at which he toils under the sun?
but gthe earth remains forever.
5 hThe sun rises, and the sun goes down,
and hastens3 to the place where it rises.
6 iThe wind blows to the south
and goes around to the north;
around and around goes the wind,
and on its circuits the wind returns.
7 All jstreams run to the sea,
but the sea is not full;
to the place where the streams flow,
there they flow again.
a man cannot utter it;
kthe eye is not satisfied with seeing,
nor the ear filled with hearing.
9 lWhat has been is what will be,
and what has been done is what will be done,
and there is nothing new under the sun.
“See, this is new”?
It has been malready
in the ages before us.
nor will there be any remembrance
of later things5 yet to be
among those who come after.
12 I othe Preacher have been king over Israel in Jerusalem. 13 And I papplied my heart6 to seek and to search out by wisdom all that is done under heaven. It is an unhappy qbusiness that God has given to the children of man to be busy with. 14 I have seen everything that is done under the sun, and behold, all is rvanity7 and a striving after wind.8
15 sWhat is crooked cannot be made straight,
and what is lacking cannot be counted.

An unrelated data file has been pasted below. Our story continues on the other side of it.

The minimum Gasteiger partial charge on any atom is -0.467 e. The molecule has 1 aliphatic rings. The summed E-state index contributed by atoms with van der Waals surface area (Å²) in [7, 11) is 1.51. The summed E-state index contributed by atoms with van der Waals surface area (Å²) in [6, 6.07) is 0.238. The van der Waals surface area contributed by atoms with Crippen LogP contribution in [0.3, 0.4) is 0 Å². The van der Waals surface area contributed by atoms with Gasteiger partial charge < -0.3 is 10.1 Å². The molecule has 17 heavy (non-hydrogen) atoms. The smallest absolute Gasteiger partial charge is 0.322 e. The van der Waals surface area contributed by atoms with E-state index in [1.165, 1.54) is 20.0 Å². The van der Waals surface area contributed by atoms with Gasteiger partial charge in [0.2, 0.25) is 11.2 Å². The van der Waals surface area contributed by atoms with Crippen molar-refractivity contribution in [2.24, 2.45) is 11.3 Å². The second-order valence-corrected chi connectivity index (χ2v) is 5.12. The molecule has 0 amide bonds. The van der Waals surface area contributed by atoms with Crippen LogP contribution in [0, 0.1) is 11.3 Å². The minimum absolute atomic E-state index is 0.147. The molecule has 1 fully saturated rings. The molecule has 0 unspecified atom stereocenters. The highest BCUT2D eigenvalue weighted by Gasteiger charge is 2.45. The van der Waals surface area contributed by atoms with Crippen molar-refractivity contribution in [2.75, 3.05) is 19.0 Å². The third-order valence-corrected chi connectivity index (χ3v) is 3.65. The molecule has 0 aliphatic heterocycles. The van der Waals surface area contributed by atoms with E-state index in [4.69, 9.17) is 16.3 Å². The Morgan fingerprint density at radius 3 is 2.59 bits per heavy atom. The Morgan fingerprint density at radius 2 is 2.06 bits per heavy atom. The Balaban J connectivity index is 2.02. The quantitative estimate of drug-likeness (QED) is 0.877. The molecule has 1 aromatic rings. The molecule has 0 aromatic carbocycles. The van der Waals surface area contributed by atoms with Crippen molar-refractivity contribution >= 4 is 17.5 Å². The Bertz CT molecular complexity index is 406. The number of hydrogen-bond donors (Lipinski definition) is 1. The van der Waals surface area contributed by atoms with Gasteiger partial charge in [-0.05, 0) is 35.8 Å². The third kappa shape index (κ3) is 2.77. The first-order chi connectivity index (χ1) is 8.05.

16 I said in my heart, “I have acquired great twisdom, surpassing all who were over Jerusalem before me, and my heart has had great experience of wisdom and knowledge.” 17 And I uapplied my heart to know wisdom and to know vmadness and folly. I perceived that this also is but ra striving after wind.
18 For win much wisdom is much vexation,
and he who increases knowledge increases sorrow.
Or Convener, or Collector; Hebrew Qoheleth (so throughout Ecclesiastes)
The Hebrew term hebel, translated vanity or vain, refers concretely to a “mist,” “vapor,” or “mere breath,” and metaphorically to something that is fleeting or elusive (with different nuances depending on the context). It appears five times in this verse and in 29 other verses in Ecclesiastes
Or and returns panting
Or former people
Or later people
The Hebrew term denotes the center of one’s inner life, including mind, will, and emotions
The Hebrew term hebel can refer to a “vapor” or “mere breath” (see note on 1:2)